Courtesy of the VILSPA XMM-Newton SOC
The Science ProblemQSOs and AGNs make up more than 35% of the diffuse X-ray background (XRB) at 1 keV with redshifts up to and beyond z = 1. Extrapolation of the currently available luminosity function to fainter fluxes cannot make up much more than 50% of the background, which is in accord with the isotropy of the XRB.
QSO spectra in the ROSAT band are steeper than the background at harder energies, and furthermore at fluxes below 1E-14 ergs/(s cm²) the quasar source counts flatten off and are replaced by more numerous populations of relatively low red-shift objects, apparently Narrow Emission Line Galaxies (NELG). Spectra of nearby normal galaxies do not have the correct temperature to match the XRB, so the identification of the population of sources responsible for the above-mentioned deficit remains enigmatic, but these NELG populations are a popular choice, because they could simultaneously complete the source counts to resolve the requirement for the ROSAT band background, and provide a harder spectrum source to explain the mismatch between soft and hard diffuse spectrum components.
The possible candidate set of sources with appropriate spectrum to explain and mimic the diffuse spectrum at E > 1 keV include starburst galaxies, dominated by massive binaries and hot winds. At higher z, the evolution of starbursting epochs may also allow for a greater volume emissivity compared with current epoch observations. Faint blue galaxies are weakly clustered, consistent with weak angular correlation in the XRB, and these may be going through a starburst phase which disrupts the galaxies so that we no longer see these objects in large numbers today. The NELG might also include absorbed AGN which also potentially have the ability to mimic the required spectrum, while the luminosity evolution required for XRB sources is similar to that measured for other AGN populations.
Comparing XMM-Newton with other missionsASCA is limited for these population studies by the relatively poor spatial resolution and confusion limits, but the deep fields are consistent with obscured Seyfert 2 galaxies although direct identifications have not been possible.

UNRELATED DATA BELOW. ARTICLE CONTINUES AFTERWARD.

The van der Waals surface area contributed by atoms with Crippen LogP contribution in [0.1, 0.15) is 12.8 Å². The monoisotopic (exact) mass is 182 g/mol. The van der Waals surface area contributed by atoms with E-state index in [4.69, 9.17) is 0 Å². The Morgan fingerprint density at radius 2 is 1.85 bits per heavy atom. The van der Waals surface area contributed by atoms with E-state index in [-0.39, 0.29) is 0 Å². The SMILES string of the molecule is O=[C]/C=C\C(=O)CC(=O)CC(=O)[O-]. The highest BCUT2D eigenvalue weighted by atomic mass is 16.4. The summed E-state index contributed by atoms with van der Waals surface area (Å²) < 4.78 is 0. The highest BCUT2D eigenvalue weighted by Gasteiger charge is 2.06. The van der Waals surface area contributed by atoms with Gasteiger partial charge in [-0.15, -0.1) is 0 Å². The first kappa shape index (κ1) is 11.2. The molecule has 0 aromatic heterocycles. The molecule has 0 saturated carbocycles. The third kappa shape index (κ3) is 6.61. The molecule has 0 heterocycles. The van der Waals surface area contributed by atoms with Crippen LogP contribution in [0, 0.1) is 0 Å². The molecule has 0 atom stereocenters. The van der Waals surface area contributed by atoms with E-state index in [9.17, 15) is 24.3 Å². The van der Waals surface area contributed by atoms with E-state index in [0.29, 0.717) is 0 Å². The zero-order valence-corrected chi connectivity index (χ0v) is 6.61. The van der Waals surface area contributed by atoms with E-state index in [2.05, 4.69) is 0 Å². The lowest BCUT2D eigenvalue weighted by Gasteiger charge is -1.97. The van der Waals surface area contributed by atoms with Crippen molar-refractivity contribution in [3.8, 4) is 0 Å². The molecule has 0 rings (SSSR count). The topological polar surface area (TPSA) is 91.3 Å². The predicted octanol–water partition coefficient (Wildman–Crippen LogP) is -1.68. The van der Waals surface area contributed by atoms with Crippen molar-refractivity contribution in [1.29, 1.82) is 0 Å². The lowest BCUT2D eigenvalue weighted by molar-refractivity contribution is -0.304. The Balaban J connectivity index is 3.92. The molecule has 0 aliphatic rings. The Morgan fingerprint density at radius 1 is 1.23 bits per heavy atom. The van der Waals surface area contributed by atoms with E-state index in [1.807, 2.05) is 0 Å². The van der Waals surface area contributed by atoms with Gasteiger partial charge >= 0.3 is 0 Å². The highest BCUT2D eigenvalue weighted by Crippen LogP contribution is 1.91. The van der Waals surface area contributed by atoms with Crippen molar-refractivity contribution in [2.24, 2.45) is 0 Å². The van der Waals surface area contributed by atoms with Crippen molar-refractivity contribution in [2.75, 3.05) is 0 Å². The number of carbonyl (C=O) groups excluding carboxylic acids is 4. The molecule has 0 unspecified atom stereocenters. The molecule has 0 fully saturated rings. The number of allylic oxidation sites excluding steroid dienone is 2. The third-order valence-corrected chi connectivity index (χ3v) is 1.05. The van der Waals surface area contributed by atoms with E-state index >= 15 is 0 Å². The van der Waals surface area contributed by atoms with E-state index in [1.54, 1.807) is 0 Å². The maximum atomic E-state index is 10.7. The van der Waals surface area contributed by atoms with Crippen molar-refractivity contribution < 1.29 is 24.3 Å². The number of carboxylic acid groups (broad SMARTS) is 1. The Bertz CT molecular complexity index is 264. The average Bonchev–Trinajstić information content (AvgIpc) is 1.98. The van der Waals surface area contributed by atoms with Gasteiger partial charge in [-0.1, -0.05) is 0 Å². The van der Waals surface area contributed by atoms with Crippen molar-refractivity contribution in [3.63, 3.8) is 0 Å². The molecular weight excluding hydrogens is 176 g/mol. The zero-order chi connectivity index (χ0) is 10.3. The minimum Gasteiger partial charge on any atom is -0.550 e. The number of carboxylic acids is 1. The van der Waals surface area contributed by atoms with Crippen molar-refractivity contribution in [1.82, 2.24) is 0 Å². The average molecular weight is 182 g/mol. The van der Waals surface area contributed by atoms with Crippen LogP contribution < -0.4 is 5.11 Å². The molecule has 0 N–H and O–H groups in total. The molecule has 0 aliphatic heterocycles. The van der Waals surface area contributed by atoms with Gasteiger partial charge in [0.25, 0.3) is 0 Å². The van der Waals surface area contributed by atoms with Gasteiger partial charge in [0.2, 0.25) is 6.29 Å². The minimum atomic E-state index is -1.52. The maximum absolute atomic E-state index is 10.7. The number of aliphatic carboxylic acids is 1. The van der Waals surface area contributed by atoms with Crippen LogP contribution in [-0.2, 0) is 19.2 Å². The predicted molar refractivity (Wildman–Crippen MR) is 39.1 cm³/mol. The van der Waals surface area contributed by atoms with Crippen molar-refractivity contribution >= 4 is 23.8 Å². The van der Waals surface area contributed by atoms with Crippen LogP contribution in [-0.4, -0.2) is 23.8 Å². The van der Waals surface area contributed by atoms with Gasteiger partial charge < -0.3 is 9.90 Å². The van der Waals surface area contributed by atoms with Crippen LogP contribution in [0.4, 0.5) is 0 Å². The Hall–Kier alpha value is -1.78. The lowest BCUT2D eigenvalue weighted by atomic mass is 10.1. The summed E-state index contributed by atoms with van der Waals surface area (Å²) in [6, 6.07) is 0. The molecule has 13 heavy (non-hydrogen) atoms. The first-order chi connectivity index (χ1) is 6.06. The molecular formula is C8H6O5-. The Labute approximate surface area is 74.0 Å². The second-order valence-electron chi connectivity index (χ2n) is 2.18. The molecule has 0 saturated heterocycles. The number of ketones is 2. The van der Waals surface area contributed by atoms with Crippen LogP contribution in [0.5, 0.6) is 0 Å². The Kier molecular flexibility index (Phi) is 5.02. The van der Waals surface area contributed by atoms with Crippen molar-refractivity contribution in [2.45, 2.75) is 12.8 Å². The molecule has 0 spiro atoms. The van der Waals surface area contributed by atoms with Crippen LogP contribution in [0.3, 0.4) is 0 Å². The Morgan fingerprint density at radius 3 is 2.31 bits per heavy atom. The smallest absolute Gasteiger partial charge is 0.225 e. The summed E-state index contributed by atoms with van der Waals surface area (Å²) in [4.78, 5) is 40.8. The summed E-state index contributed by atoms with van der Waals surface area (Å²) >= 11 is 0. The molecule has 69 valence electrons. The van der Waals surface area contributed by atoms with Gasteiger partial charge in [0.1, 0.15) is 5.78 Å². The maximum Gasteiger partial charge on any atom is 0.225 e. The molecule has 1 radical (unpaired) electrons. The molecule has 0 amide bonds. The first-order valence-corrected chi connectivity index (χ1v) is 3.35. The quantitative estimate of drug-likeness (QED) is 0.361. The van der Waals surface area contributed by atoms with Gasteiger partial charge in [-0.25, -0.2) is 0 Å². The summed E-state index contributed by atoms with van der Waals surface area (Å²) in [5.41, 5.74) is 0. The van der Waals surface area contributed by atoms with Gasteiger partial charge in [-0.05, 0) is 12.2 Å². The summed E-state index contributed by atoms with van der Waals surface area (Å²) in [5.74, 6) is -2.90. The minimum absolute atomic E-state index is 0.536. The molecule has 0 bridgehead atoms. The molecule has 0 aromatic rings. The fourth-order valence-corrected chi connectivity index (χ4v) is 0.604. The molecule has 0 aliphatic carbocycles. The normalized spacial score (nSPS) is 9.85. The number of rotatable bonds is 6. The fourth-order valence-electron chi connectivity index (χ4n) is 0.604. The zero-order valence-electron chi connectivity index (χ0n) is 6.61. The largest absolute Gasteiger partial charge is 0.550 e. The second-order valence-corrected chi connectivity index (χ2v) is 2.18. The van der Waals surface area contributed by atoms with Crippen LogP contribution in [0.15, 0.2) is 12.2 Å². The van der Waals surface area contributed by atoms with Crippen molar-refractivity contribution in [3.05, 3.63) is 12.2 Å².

For detecting and locating sources for follow-up, Chandra would be the premier observatory, but requires an enormous amount of observation time to achieve its flux limits of 1E-16 ergs/(s cm²) (due to the high angular resolution it will however be almost free of background). On the other hand, XMM-Newton with a larger high energy grasp will be important for determining the spectral parameters of the putative harder spectra of the resolvable galaxies. Furthermore the apparently well-understood 0.5 - 2 keV source populations may not easily extrapolate to the 2 - 10 keV band. With the improving angular resolution of XMM-Newton mirrors, confusion will be reached at deeper limits than previously expected, and will also allow for the determination of more accurate locations.
Resolving the background with XMM-Newton
This image shows the response of the EPIC pn camera. Note that we assumed no spacecraft drift, so that the blank pixels between individual CCDs have not been smoothed out.
We are carrying out detailed simulations with the XMM-Newton SciSim, in order to investigate dependencies of source luminosity functions, evolutionary and spectral properties. Ad interim we present here images of some first simulations which represent the expected picture derived from a 200 ks exposure of a blank field. We extracted the luminosity function from ROSAT Deep Survey results, and extrapolated by a factor of 2 - 3 to account for changes expected in the harder XMM-Newton band. The simulated PSF of the telescope and expected background in orbit were applied. We assumed that potentially all the sources down the 1E-17 ergs/(s cm²) make up the diffuse background, and accounted only for typical soft Galactic background. The images show the expected response of the EPIC pn camera, and two MOS cameras combined.
This image shows the response of two MOS CCDs combined. In reality the two cameras will be orthogonally aligned so the seam losses in between their chips (in black) will not be as apparent.
A next step is to introduce the detailed source simulations, and then to apply proper source detection algorithms. However, based on current estimates, it seems that XMM-Newton will be confusion limited at source fluxes a little below 1E-15 ergs/(s cm²).
[last update: 28 Jan 1998 by D. Lumb]
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